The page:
Goodall, the capital city of Pangea, since this was where the hospital was located. While it was the largest city on the island, it was still small enough to walk everywhere. From one end of the town to the other wasn’t even a mile. The town didn’t even have stoplights.
The hotel had been built with several floors to accommodate humans. The place was stuffy and filled with mosquitoes. Pangeans didn’t like air conditioning; it robbed enclosed spaces of any smell except that of the air conditioner. Dr. Cheetah explained that this would be like decorating a human room with a single unvarying shade of beige. So, windows were left open, and bugs came in, including a spider in the bathtub big enough to have it’s own zip code. Pit Geek chivalrously devoured the arachnid so that she could take a shower.
In the evening, they went out into the streets to see the night life. Every third business was a grooming parlor where rows of female chimps wearing white gloves fussed over their chimp clientele, laboring to pick away all the fleas and ticks that had accumulated during the day. They passed a bar where a chimp band called the Hoot Pants as getting the small crowd to wave their hands in the air as they hooted and panted. These all seemed to be harmless imitations of human businesses until they passed an open air restaurant that resembled a sushi bar. Only, instead of a glass case full of fish, there was wall of small cages holding tiny primates, small monkeys and lemurs no bigger than pug dogs. A group of male chimps were passing a tablet computer around with schematics for some kind of engine. Most chimps spoke in sign language, but these three had the vibrating implants that gave them voices. They were practicing their English by having a conversation where every other word was a number. They were drinking bright red juice from coconut bowls. At least, Sunday hoped it was juice.
But her hopes were dashed when the largest chimp pointed to one of the cages. The chimp stationed at the cage had a leather apron around his neck, with the pockets stuffed with knives and cleavers. He pulled a screaming lemur from a cage and carried to the chimps table. They shoved their computer into a briefcase as the butcher chimp slammed the still wiggling animal down on the table hard enough to stun it. Then he pulled a cleaver with a blade nearly two feet long and a eight inches wide and swung it. The lemur was perfectly bisected I the aftermath. The three chimp’s fought one another to get the two halves of the brain. Two of the chimps hooted as they chewed up their pink prize. Then, one said in buzzing English with a perfectly bland Midwestern accent, "Fast apes eat brain, slow apes suck kidney.”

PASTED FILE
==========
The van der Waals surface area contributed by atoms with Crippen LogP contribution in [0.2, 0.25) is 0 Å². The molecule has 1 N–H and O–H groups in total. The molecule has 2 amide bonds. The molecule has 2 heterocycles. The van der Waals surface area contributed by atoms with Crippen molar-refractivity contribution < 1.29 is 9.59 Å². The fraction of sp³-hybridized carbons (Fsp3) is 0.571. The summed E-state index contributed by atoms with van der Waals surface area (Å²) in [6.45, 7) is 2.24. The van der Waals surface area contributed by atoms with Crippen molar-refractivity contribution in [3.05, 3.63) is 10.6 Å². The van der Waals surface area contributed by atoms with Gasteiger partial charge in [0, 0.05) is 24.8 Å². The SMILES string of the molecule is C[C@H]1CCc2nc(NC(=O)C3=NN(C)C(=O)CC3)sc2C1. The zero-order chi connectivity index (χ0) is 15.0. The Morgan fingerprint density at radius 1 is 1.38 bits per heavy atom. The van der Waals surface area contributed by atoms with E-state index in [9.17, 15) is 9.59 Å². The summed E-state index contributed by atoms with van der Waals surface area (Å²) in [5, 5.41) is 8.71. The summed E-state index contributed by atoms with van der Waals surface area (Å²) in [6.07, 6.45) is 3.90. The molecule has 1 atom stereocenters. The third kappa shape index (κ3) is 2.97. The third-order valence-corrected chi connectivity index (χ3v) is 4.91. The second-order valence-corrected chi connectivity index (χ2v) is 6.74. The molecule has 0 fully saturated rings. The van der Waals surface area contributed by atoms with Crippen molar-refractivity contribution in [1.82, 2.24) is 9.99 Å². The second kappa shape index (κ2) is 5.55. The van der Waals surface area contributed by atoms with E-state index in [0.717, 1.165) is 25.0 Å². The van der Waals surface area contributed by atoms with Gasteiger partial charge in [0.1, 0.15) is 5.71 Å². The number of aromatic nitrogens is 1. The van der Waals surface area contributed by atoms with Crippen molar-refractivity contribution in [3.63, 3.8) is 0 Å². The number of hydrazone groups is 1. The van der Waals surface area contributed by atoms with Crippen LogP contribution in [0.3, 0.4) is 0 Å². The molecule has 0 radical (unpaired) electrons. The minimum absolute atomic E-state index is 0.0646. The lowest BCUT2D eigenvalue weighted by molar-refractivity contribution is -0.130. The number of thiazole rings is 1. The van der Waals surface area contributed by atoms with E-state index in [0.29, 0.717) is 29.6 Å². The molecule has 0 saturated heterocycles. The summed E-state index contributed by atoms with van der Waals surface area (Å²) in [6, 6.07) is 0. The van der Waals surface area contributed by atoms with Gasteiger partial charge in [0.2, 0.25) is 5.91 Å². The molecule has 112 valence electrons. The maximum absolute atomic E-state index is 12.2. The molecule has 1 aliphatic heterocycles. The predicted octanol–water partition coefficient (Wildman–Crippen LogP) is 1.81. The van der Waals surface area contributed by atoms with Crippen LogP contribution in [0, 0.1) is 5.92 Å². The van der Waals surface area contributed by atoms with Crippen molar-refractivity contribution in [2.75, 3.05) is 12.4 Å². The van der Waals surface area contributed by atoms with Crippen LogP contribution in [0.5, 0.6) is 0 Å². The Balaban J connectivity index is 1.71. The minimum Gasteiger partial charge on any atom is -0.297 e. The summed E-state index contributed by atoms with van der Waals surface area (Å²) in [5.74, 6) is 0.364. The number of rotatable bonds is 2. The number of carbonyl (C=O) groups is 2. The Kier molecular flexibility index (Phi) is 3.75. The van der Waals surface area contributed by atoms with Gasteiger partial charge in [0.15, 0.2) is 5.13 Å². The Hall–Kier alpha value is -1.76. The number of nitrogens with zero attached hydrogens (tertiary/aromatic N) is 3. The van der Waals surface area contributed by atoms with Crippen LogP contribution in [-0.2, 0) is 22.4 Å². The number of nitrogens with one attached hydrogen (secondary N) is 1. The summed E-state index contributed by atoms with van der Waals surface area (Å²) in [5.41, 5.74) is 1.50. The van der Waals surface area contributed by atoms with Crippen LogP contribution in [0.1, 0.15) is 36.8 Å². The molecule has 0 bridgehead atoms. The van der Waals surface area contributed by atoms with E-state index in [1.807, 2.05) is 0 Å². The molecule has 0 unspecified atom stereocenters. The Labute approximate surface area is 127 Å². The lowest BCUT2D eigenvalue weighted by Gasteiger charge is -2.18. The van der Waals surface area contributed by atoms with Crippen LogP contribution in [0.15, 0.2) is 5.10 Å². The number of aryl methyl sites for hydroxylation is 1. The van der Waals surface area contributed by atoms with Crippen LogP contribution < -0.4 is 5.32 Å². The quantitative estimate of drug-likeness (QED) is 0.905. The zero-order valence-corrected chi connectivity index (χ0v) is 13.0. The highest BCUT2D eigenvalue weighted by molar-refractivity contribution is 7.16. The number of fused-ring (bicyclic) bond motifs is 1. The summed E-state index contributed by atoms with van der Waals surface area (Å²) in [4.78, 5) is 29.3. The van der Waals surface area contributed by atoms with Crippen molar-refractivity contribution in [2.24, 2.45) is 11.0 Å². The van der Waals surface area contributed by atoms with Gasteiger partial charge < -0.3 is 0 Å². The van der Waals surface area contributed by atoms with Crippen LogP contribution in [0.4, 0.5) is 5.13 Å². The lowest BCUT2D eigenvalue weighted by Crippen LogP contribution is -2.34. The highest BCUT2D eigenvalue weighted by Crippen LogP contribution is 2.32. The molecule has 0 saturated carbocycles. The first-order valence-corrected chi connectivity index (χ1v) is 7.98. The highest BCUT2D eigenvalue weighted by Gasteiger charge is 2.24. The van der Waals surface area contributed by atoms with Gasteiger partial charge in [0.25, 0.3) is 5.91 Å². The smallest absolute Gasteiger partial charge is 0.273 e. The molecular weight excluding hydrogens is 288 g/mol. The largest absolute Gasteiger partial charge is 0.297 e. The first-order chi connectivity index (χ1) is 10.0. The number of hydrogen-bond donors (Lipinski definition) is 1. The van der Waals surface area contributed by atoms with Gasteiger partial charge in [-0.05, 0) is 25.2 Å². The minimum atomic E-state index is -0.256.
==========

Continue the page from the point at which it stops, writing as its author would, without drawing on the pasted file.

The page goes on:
The chimp who’d had no brain to eat dug the left kidney out of the bisected primate and popped the purple organ into his mouth. He didn’t look happy. He crossed his arms, and sulked.
The next morning, Sunday was covered in welts from mosquitoes. She appreciated the love of smells, especially as a gentle breeze blew floral scents through the room, but didn’t understand why window screens hadn’t caught on.
She pulled her knees to her chest and stared at Pit, who was still sleeping.
Then he snorted, and looked at her with one eye half open.
“Good morning,” he said.
“I don’t suppose you’ve forgotten what happened yesterday?” she asked.
“Probably some of it,” he said.
“I want the surgery,” he said.
“Fine.” She slid next to him, pressing her body close, drinking in his warmth and his scent. “You better not come out of this a vegetable. I love you, but I’m not changing your diapers.”
“Yeah, you would,” he said.
“Yeah,” she sighed. “I would.”
Sunday chewed her nails as she sat in the surgical waiting room. The surgery lasted hours. A young female chimp passed through the room every hour, offering her bottled water or fruit juice. Sunday wasn’t thirsty.